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Uluru delivers nature and cultural connections

Field-of-lights-sunrise-tour


Sunrise and sunset watching are iconic experiences at Uluru but for the Business Events sector, it’s the “how” and “from where” that often deliver the optimum impact.

A group of 17 corporate and association representatives, along with specialist event planners, saw this in action when they recently enjoyed some truly unique Uluru sunrise and sunset perspectives, courtesy of the NT Convention Bureau’s inaugural Unconventional Uluru Showcase initiative.

Swaying gently across the sand dunes aboard a relaxed and friendly camel, as a spectacular Central Australia sun sank below the horizon, set the ‘wow factor’ benchmark for the three day program. The extensive paved terrace of the Uluru Camel Farm was the perfect post-ride dinner venue, with impressive catering provided by Voyages Ayers Rock Resort, and entertainment surprises which included Priscilla-style drag queens.

Uluru Showcase provided an opportunity for participants to visit Nyangatjatjara College, an Anangu college providing secondary education across three remote Indigenous communities. Showcase guests gained insights into the positive initiatives being undertaken by the facility, before undertaking a team-building activity of garden and grounds tidying, as a CSR contribution.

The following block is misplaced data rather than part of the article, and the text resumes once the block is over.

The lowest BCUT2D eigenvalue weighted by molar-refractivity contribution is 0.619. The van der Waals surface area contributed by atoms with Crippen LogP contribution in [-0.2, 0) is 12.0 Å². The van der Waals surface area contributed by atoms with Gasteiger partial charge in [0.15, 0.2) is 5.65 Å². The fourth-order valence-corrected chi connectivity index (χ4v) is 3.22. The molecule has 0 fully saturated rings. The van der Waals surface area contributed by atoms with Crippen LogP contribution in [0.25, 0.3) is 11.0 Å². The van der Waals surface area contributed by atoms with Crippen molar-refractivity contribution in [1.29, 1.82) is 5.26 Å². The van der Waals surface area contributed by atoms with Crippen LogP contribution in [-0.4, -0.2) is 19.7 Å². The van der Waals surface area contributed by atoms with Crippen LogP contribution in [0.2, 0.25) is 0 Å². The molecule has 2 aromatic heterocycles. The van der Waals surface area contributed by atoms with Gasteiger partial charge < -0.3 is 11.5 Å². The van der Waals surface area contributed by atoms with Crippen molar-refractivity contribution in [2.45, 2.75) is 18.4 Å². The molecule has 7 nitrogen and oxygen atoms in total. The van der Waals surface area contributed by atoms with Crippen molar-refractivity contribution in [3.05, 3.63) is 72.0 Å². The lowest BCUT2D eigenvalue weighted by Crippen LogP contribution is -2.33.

Daylight hours at Uluru offered many activity options. These encompassed guided walks around the base of the monolith including a visit to the Mutitjulu Waterhole, an aboriginal dot-painting class with Maruku Arts and a bush tucker and reptile tour, with all tours conducted by SEIT Outback

Aerial sunset-viewing of Uluru and Kata Tjuta was provided as helicopters delivered participants to an exclusive four-course open-air dinner on the ‘Tali Wiru’ dune top. Showcase guests were not only impressed by the exquisite fine dining cuisine and spectacular location, but were captivated by the engaging Indigenous hospitality team who delivered the whole experience.

Rhonda Norman, Project Manager with The 33 Degrees Collective in Melbourne commented on these elements.

“For us, it’s about the people you meet on the journey,” she said.  “From the guide who explained the bush tucker, the didgeridoo player offering incredible tones while the sun set, through to the amazing host at Tali Wiru – these are the memories that we’ll be talking about to our clients.” 

Early-rising on one of the mornings was rewarded with a ride to the rock aboard SEIT Outback’s unique dining facility, the double-decker Fork and View coach. With its upper deck fitted out as a 44-seat open-air restaurant and the lower deck boasting a well-equipped commercial kitchen, participants were rewarded with panoramic views of a desert sunrise bathing nearby Uluru, which was complemented by a hearty breakfast. Desert dingoes howling on cue as the sun rose provided an extra-special thrill.

A final Uluru sunrise viewing and breakfast was provided at the Field of Light, the magnificent lighting installation created by acclaimed artist Bruce Munro. Guests continued on to visit Kata Tjuta’s remarkable domes before their action-packed Uluru Showcase adventure finally came to its conclusion.  

Uluru Showcase guests were accommodated at Voyages Ayers Rock Resort’s Sails in the Desert Hotel and the newly-refurbished Desert Gardens Hotel.  The alternative accommodation options of Ayers Rock Resort were also showcased and the site inspection undertaken of Uluru Meeting Place highlighted the resort’s impressive capability for business events.

Contact the NT Convention Bureau team to register your interest and let us show you the NT.